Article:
Top five in the world

Happy cows make great steak at Hardiesmill. Pic: Facebook.

The project took four and a half years and involved in-depth consultation with no less than eleven regulatory bodies. It is the first of its kind in the UK. And it may well become a model for other farmers who value quality over quantity. Other people are already in contact with the Tukes asking for advice on how to go about building their own mini-abattoirs.

Is it worth it? We had fillet, sirloin and bavette cuts of beef from Hardiesmill. They were all outstanding with a real depth of flavour and long finish.

Of course, what I say doesn’t matter. Globally recognised steak experts place Hardiesmill beef in the top five in the world. Let’s repeat that – we have a Scottish product from a small farm in the Borders which is hailed as one of the best in the world. Check out Franck Ribière’s Steak (R)Evolution film for more accolades.

Having their own abattoir on their farm is only going to improve the meat. As Robin noted, ‘It has been said that we are in the top five. It is fun to try and get the number one spot.’

Book Kyloe via 5pm Dining

Kyloe has magnificent views of Edinburgh Castle.

Owners of Hardiesmill, Robin and Alison Tuke, said: ‘Kyloe has always supported us and that is why they are the only restaurant in Edinburgh we supply. Our micro-abattoir has been four and a half, very long years in the making and it seemed only right to celebrate the opening with Kyloe during Scotland Food and Drink Fortnight.  Over the years, we have built a brilliant partnership with Executive Chef, John Rutter and the Kyloe team.  We are proud that the Taste of Hardiesmill is savoured by diners here and that the chefs know how special the beef is.’

Executive Chef of Kyloe and The Rutland Hotel, John Rutter, said: ‘There is no better way to celebrate Scotland Food and Drink Fortnight than to recognise a true food pioneer who champions provenance and food quality. Hardiesmill are at the forefront of beef farming and have created a philosophy to benefit the animal’s entire life. This will undoubtedly mean a better product for chefs and ultimately for diners.’

You can book Kyloe via 5pm Dining.

The post Kyloe Restaurant and Hardiesmill Farm aim for the ‘best Scottish steak experience’ appeared first on 5pm Food & Dining Blog.

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Calum Lawson, chef John Paul Lappin and Alan Tomkins are steering the launch of The Botany restaurant.

Could Maryhill be the next Finnieston? Top restaurateur Alan Tomkins believes the launch of his latest venture, The Botany, will spark a flood of openings in North Glasgow.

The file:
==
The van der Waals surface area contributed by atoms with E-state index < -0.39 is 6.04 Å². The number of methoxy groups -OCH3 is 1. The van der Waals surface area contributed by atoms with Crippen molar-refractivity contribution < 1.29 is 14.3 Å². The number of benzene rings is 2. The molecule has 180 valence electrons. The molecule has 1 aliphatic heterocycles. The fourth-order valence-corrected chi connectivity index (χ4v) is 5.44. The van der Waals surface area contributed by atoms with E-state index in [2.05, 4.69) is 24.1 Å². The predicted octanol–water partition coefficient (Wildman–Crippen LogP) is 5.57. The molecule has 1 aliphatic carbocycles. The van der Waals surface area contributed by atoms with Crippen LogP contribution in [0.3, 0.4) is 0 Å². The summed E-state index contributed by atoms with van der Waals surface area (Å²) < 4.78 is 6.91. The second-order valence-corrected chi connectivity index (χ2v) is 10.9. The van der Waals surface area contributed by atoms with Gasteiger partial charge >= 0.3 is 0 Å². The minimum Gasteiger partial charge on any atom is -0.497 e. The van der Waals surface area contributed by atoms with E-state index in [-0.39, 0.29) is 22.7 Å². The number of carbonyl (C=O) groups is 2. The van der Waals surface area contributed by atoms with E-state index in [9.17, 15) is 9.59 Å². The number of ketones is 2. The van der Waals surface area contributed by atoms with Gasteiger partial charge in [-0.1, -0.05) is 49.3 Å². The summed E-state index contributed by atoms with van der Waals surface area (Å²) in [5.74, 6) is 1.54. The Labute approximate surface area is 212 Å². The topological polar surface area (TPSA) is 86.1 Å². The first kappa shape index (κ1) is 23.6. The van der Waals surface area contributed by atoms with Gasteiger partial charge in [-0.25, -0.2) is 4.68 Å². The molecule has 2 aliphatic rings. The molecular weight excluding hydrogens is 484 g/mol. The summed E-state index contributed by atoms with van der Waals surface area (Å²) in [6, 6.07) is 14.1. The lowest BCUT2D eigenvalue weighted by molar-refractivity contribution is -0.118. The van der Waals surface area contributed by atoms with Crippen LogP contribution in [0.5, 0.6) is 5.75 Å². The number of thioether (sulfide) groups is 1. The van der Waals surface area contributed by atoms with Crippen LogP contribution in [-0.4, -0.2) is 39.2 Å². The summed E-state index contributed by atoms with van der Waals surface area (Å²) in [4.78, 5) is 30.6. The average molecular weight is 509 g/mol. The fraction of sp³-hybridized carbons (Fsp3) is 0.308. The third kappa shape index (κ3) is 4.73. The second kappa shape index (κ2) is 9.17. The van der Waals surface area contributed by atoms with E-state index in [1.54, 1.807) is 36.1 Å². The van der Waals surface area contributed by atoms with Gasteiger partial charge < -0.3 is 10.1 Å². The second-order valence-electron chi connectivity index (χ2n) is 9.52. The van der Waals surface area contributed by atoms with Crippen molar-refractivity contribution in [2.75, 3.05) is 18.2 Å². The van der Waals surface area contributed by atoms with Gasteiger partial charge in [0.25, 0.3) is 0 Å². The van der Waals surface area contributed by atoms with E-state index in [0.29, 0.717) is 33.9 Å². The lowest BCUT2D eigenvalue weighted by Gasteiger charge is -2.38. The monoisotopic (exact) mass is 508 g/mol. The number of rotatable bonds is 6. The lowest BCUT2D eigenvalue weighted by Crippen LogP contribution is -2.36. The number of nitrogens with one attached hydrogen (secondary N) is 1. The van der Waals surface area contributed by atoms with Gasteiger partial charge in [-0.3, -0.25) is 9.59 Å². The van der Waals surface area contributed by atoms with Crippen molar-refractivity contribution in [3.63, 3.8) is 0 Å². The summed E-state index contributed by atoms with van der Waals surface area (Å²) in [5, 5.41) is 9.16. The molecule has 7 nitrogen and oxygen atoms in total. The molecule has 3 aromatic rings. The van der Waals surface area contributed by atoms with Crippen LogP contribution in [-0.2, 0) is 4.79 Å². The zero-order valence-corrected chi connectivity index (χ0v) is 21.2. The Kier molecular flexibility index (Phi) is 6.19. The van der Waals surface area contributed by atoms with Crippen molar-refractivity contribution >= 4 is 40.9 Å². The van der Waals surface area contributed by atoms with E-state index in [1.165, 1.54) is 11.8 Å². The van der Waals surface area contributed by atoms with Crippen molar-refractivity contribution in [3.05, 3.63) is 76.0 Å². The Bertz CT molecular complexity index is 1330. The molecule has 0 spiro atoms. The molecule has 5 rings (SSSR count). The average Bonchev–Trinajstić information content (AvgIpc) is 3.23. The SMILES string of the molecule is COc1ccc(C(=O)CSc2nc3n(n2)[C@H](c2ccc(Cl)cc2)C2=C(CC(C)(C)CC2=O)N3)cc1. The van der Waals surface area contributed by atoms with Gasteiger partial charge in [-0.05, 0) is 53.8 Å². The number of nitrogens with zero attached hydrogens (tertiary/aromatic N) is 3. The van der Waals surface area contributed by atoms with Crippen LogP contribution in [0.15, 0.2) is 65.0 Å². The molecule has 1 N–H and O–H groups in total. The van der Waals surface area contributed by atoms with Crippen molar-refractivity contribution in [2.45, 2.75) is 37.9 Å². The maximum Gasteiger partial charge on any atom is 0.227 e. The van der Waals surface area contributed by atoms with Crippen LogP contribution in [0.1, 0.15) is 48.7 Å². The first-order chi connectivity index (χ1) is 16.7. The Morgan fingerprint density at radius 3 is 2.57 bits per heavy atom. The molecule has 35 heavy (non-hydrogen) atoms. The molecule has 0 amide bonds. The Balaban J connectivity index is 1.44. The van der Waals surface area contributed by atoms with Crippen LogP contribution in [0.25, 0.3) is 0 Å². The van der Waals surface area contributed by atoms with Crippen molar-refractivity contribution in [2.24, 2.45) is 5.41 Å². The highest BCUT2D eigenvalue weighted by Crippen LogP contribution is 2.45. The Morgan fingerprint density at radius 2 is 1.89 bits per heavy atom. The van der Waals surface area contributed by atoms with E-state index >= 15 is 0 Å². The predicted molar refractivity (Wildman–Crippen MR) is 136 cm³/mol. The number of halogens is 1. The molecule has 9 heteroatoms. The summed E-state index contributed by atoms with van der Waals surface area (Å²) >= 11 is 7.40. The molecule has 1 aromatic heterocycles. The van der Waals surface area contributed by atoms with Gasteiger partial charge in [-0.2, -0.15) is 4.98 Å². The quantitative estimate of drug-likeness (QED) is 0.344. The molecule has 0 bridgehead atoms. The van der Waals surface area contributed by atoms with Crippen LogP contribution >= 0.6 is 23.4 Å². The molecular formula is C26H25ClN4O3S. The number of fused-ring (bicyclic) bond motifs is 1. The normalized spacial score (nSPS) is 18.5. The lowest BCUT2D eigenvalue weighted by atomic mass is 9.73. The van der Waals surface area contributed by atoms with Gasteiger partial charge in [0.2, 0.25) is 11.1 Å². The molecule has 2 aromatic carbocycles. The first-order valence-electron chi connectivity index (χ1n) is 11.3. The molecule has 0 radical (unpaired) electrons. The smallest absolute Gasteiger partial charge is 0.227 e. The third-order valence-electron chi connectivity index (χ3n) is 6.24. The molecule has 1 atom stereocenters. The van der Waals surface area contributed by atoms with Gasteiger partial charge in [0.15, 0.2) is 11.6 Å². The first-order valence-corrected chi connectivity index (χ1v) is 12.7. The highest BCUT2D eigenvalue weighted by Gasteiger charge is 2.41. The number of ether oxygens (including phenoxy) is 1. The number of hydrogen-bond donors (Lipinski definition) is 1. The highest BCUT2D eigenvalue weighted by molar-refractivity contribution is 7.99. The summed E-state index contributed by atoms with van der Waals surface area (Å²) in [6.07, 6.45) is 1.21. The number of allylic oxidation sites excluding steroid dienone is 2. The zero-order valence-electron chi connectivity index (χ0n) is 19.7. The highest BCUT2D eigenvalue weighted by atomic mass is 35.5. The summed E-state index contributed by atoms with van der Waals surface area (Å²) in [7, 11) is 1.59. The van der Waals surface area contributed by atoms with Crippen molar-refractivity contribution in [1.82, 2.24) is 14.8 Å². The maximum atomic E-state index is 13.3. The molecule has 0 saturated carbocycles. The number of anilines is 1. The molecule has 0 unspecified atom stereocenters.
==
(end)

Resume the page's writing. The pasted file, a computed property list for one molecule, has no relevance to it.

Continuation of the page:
Formerly The Strathmore, the new Maryhill Road venture is scheduled to open officially on Wednesday 12 September.

The launch comes after a £200,000 redesign of the restaurant, glasshouse conservatory, outdoor terrace, menu and interiors.

Will it be enough to turn Maryhill into the new Finnieston? Well, if anyone can provide a well thought through answer, it is Alan Tomkins.

Active on Glasgow’s dining scene since 1982, Mr Tomkins is the man behind many of the city’s best-loved institutions. Urban Bar & Brasserie, Vroni’s Wine Bar, Ollie’s and The Western Club Restaurant are all his.

In the past, the restaurateur has played a large part in places such as Papingo Restaurant, Gamba Seafood Restaurant and the Southside’s Urban Grill.

The Botany: adding to an up and coming area

Mr Tomkins will launch The Botany alongside business partner Calum Lawson.

A former board director of the Glasgow City Marketing Bureau, the restaurateur believes this move could encourage more bars and restaurants to think outside the box.

He said: ‘This is a very exciting time for Glasgow. Having worked in hospitality for as long as I can remember, I’ve seen the city change and develop its attitudes towards food and drink. Options used to be very limited. Now, Glasgow’s a haven for foodies.

‘The transformation of Finnieston came because of a few anchor venues offering spectacular food and drink. Calum and I both believe we can lead a similar sea-change in Maryhill and North Kelvinside.

‘Our aim is to not only to maintain a local institution, but to attract customers from the West End, Bearsden and Milngavie. The delicious food, seasonal cocktails and fantastic atmosphere will add a lot to what’s already an up and coming area.’

John Paul Lappin is the chef in charge at The Botany. His menu aims to ‘deliver comfort food at a high level using locally-sourced ingredients’.

Highlights include a venison loin smoked in-house and a Sri-Lankan-style monkfish curry. There will also be brunch specials served on Sundays; cocktails; an extensive wine list; quality gins and whisky.

The post The Botany bids to make Maryhill the next Finnieston appeared first on 5pm Food & Dining Blog.